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Bitcoin surges past $50,000 for first time

·2-min read
The value of bitcoin has multiplied by 10 in less than a year

Bitcoin soared above $50,000 for the first time on Tuesday as an increasing number of corporate heavyweights back the world's most popular virtual currency.

At around 1235 GMT, Bitcoin hit an all-time high of $50,547.70, marking a 4.4-percent gain since Monday.

Bitcoin, once the preserve of internet geeks and hobbyists, has since exploded in popularity and has now rocketed by almost 75 percent in value so far this year.

"The crypto king has crossed the 50K price level for the first time as institutions are all over it," said AvaTrade analyst Naeem Aslam.

"There is a lot of FOMO (fear of missing out) among traders as the price is going through the roof and we have limited supply."

It later pulled back to stand at $49,080.30 at about 1345 GMT.

"The rally has still a lot of power left and the move is going to continue towards the actual target of $100,000," Aslam told AFP.

"Of course, there will be some bumps but investors should consider them as an opportunity to bag some bargains."

Bitcoin has been on a meteoric rise since March, when it stood at $5,000, spurred by online payments giant PayPal saying it would allow account holders to use cryptocurrency.

The unit blasted its way past $45,000 last week after Elon Musk's electric carmaker Tesla invested $1.5 billion in the virtual unit.

In a further boost, Tesla also unveiled plans to accept the cryptocurrency from customers buying its vehicles.

Wall Street player BNY Mellon then jumped aboard the Bitcoin bandwagon, announcing plans to accept digital currencies.

The moves came after Mastercard also announced it would accept the unit, even as many regulators remain sceptical.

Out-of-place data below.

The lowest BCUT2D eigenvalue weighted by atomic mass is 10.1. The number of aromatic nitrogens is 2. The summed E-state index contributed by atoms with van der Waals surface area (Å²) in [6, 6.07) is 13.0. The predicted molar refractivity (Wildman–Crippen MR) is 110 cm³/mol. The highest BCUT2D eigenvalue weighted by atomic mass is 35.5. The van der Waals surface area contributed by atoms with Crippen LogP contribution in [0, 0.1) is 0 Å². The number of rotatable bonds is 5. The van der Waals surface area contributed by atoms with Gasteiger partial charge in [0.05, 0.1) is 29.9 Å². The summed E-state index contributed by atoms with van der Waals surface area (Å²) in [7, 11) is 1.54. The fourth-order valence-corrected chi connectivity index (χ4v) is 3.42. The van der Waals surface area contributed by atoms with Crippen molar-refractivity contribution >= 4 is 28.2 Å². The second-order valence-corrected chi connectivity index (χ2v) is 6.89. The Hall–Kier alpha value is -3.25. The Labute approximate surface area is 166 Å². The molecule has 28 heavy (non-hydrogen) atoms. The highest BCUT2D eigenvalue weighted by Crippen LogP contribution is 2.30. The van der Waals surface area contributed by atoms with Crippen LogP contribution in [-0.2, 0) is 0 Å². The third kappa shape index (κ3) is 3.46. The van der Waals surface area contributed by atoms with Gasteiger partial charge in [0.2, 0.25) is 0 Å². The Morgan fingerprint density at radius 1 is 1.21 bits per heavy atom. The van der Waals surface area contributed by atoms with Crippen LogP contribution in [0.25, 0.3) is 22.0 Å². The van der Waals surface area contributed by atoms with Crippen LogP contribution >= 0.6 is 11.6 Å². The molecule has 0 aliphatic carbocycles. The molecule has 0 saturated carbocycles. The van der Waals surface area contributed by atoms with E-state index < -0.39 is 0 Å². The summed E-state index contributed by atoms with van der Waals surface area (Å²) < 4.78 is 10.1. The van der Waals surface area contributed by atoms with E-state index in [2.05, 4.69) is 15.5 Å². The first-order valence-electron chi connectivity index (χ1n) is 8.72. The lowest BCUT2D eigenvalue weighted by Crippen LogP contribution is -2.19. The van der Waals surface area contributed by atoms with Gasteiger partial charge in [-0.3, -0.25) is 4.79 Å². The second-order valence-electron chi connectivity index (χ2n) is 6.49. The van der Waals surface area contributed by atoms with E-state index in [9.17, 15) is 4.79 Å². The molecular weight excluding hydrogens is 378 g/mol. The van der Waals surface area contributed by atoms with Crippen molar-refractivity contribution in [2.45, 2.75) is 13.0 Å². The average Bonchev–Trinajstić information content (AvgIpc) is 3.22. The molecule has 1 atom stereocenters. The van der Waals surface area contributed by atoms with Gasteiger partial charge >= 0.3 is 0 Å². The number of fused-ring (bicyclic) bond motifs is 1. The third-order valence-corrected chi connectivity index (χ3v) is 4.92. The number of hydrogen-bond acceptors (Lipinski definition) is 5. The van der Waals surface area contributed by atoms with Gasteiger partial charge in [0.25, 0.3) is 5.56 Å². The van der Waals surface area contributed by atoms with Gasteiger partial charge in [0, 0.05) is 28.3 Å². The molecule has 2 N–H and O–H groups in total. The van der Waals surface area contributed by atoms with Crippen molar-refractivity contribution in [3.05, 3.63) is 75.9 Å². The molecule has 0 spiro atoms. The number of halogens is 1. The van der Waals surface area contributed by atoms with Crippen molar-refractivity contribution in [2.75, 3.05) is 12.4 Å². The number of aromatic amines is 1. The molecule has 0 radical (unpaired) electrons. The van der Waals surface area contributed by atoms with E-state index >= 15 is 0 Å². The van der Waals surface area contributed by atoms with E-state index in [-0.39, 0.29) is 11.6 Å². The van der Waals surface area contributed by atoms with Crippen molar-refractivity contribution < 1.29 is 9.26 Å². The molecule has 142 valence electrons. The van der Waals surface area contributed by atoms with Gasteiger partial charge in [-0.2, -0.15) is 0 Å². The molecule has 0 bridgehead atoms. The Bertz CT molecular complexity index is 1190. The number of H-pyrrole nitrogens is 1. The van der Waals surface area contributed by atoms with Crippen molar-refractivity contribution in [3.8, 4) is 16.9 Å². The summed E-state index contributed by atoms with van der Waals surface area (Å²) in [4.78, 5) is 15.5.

Adding further legitimacy, Twitter chief Jack Dorsey revealed last week that he and rap mogul Jay-Z were creating a fund aimed at making bitcoin "the internet's currency".

Bitcoin, which was launched back in 2009, hit the headlines in 2017 after soaring from less than $1,000 in January to almost $20,000 in December of the same year.

The virtual bubble then burst in subsequent days, with bitcoin's value then fluctuating wildly before sinking below $5,000 by October 2018.

However, strengthening corporate support has transformed the outlook this time around, commentators say.

"Growing corporate support for the crypto makes this a very different market to what it was in 2017," noted analyst Neil Wilson.

Bitcoins are traded via a decentralised registry system known as a blockchain.

The system requires massive computer processing power in order to manage and implement transactions.

That power is provided by miners, who do so in the hope they will receive new bitcoins for validating transaction data.


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